As the budget deadline loomed large last week, lawmakers raced to put the finishing touches on the Economic Opportunity Act that's rewriting the state's corporate incentives programs.
But while that bill enjoyed bipartisan support, another incentives measure to award small companies tax credits for hiring unemployed workers has stalled since getting a conditional veto from Gov. Chris Christie in May.
And while the premise would seem to be a win-win for businesses and workers, the effectiveness of the program — and the political fate of the concept — are far from certain.
The measure was part of a package of job-creation bills unveiled in December by Assembly Speaker Sheila Oliver (D-East Orange), now a candidate for the Democratic nomination in the October U.S. Senate race. Her legislation would have given tax credits to small businesses that expanded their workforces by hired unemployed workers.
Assemblyman Troy Singleton (D-Mount Laurel) said the bill was designed to help small businesses hire new employees “that they might not otherwise be able to afford.”
But “without offering any data to demonstrate that this type of tax credit will lead to increased long-term employment, this bill rushes headlong to implement a potentially $2 billion tax incentive program,” Christie wrote, saying the Legislature should commission a study of the issue before creating a credit that may not work.
The bill doesn't require a cost-benefit report on the program until after it takes effect, Christie added.
The idea of giving tax credits for hiring, or hiring certain categories of workers, isn't a new one. It's been done off and on at the federal level for decades, said Carl Van Horn, director of the John J. Heldrich Center for Workforce Development at Rutgers University.
Whether it works is another story.
“It's mixed,” Van Horn said. “I think it's neither a bad idea nor an automatically terrifically good one.”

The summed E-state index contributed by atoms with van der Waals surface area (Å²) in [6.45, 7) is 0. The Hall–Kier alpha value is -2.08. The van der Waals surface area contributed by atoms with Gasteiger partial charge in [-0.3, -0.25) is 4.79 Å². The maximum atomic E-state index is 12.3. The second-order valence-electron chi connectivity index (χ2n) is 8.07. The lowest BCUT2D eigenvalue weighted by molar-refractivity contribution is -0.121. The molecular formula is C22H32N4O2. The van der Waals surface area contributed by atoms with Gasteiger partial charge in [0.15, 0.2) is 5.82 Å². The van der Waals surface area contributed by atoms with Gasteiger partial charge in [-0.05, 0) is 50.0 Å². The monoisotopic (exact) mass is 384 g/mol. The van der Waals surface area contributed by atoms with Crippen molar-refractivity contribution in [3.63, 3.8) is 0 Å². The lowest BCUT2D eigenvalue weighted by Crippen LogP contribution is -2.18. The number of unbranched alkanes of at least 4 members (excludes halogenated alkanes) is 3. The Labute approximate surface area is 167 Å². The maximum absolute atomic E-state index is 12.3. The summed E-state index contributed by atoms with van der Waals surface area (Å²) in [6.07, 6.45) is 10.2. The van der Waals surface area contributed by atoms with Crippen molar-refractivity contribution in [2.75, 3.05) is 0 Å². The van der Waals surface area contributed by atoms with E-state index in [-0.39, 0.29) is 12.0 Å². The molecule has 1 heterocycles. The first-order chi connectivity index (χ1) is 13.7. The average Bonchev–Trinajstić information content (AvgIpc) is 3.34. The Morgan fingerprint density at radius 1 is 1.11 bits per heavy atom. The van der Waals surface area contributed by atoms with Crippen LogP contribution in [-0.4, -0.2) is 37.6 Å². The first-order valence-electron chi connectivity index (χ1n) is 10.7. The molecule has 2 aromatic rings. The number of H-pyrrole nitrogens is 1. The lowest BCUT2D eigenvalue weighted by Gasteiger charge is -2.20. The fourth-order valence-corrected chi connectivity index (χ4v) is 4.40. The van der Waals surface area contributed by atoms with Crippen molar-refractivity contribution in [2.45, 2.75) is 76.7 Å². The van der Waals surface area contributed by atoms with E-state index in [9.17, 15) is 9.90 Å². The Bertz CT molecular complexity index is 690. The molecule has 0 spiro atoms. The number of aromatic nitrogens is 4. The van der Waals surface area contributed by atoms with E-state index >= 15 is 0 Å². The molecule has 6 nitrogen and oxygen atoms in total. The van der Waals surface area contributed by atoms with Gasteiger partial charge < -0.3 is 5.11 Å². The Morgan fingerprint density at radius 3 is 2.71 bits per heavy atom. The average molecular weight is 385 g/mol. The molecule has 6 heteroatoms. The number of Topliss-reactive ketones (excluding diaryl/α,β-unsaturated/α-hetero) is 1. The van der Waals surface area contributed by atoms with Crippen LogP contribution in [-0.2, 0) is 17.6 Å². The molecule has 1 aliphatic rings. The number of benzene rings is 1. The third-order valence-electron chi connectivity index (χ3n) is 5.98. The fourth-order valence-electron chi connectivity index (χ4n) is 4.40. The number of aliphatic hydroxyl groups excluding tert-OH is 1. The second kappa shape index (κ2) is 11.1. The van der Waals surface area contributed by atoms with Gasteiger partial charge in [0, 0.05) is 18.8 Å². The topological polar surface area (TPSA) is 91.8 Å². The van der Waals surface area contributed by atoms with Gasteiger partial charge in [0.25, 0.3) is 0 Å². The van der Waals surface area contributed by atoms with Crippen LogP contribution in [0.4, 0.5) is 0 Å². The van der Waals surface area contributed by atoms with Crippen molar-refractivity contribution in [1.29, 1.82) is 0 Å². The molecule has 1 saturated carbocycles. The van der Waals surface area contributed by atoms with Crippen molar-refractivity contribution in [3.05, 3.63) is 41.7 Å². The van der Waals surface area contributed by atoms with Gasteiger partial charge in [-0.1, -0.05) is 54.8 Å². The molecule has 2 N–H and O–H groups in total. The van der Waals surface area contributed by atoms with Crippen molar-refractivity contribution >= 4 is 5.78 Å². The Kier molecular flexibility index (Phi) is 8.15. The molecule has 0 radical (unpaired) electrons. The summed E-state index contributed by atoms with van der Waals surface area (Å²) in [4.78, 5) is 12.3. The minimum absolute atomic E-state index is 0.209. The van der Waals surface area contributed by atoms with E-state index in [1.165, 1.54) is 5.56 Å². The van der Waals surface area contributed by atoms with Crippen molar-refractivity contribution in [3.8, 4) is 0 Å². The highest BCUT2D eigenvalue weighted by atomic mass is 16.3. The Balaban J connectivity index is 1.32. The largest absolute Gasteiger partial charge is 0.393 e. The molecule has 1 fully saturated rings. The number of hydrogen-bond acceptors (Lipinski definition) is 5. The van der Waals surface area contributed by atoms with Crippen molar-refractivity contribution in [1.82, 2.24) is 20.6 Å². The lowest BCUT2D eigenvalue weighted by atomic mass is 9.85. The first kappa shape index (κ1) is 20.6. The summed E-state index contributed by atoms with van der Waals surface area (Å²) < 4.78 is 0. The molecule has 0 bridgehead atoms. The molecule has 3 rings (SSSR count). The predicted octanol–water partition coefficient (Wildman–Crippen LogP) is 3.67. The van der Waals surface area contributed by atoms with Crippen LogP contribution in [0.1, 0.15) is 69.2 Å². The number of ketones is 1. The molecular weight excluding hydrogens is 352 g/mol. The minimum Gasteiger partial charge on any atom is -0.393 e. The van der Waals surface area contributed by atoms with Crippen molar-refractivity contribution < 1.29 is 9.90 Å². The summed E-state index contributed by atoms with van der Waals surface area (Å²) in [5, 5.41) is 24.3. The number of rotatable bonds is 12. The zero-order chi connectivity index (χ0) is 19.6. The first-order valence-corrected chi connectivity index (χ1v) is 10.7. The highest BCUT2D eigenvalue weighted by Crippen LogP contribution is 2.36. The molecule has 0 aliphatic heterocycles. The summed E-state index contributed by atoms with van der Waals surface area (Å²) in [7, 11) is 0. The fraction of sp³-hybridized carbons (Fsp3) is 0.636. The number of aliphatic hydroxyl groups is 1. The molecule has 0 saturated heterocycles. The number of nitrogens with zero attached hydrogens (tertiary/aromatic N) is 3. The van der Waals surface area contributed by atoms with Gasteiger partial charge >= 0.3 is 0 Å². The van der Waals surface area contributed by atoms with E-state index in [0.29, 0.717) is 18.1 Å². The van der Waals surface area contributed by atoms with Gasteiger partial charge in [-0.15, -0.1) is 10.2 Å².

The fundamental problem, he said, is that businesses generally don't respond well to outside pressure, regardless of whether the pressure is positive or negative.
Without creating a giveaway for businesses, he said, “the question is, how do you structure a tax credit to get them to hire somebody that they wouldn't have otherwise hired?”
Gordon MacInnes, president of the think tank New Jersey Policy Perspective, said he's skeptical of the tax credit idea.
“I don't think these incentives are usually that big, and I think that people are responding to demand,” he said. “That's what really counts for most small businesses. I don't believe that they make decisions primarily on the effect on their tax bill.”
Michael Egenton, senior vice president at the New Jersey State Chamber of Commerce, said he agrees with the basic concept behind the bill, noting that employers already face higher health insurance costs, as well as a host of taxes and fees.
But, he said, the chamber concurs with Christie's idea of studying the issue first. The chamber has thrown more support behind larger programs to improve the state's overall business climate, like the Economic Opportunity Act and Christie's proposed income tax cut, a political nonstarter with Democrats.
Rather than tax cuts, MacInnes said he'd like to see lawmakers make long-term investments in areas like higher education and infrastructure, which can make New Jersey a more attractive place for businesses.
He noted many of the pharmaceutical companies that have left the state in recent years have gone to similarly high-tax locales, like Massachusetts and California.
Van Horn said the ultimate goal should be to make New Jersey more competitive by building on its historic strengths. He said officials can use a variety of tools to make that happen, from tax credits and tax cuts, to long-term investment and cutting red tape. But he said there are no easy answers.
“That's not something you can turn on a dime,” he said.
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